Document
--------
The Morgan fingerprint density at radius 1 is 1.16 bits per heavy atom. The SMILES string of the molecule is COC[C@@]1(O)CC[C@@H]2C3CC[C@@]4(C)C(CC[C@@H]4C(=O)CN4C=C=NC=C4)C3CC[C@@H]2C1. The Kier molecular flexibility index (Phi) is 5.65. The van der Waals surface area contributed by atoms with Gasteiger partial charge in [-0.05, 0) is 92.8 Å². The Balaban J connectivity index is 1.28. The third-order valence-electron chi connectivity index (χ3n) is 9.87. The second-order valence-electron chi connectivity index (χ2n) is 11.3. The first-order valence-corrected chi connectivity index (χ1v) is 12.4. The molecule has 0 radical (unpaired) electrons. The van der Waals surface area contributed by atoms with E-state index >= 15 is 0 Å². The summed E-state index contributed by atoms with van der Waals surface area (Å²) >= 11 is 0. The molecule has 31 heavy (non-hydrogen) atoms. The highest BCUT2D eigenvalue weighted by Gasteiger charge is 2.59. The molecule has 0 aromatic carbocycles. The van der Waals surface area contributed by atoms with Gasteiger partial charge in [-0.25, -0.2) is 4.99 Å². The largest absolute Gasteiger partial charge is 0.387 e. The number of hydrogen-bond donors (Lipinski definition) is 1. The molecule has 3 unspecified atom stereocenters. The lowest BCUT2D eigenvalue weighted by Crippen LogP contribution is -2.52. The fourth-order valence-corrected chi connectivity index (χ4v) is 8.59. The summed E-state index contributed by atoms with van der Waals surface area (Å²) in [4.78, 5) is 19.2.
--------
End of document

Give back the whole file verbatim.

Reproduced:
The Morgan fingerprint density at radius 1 is 1.16 bits per heavy atom. The SMILES string of the molecule is COC[C@@]1(O)CC[C@@H]2C3CC[C@@]4(C)C(CC[C@@H]4C(=O)CN4C=C=NC=C4)C3CC[C@@H]2C1. The Kier molecular flexibility index (Phi) is 5.65. The van der Waals surface area contributed by atoms with Gasteiger partial charge in [-0.05, 0) is 92.8 Å². The Balaban J connectivity index is 1.28. The third-order valence-electron chi connectivity index (χ3n) is 9.87. The second-order valence-electron chi connectivity index (χ2n) is 11.3. The first-order valence-corrected chi connectivity index (χ1v) is 12.4. The molecule has 0 radical (unpaired) electrons. The van der Waals surface area contributed by atoms with E-state index >= 15 is 0 Å². The summed E-state index contributed by atoms with van der Waals surface area (Å²) >= 11 is 0. The molecule has 31 heavy (non-hydrogen) atoms. The highest BCUT2D eigenvalue weighted by Gasteiger charge is 2.59. The molecule has 0 aromatic carbocycles. The van der Waals surface area contributed by atoms with Gasteiger partial charge in [-0.25, -0.2) is 4.99 Å². The largest absolute Gasteiger partial charge is 0.387 e. The number of hydrogen-bond donors (Lipinski definition) is 1. The molecule has 3 unspecified atom stereocenters. The lowest BCUT2D eigenvalue weighted by Crippen LogP contribution is -2.52. The fourth-order valence-corrected chi connectivity index (χ4v) is 8.59. The summed E-state index contributed by atoms with van der Waals surface area (Å²) in [4.78, 5) is 19.2.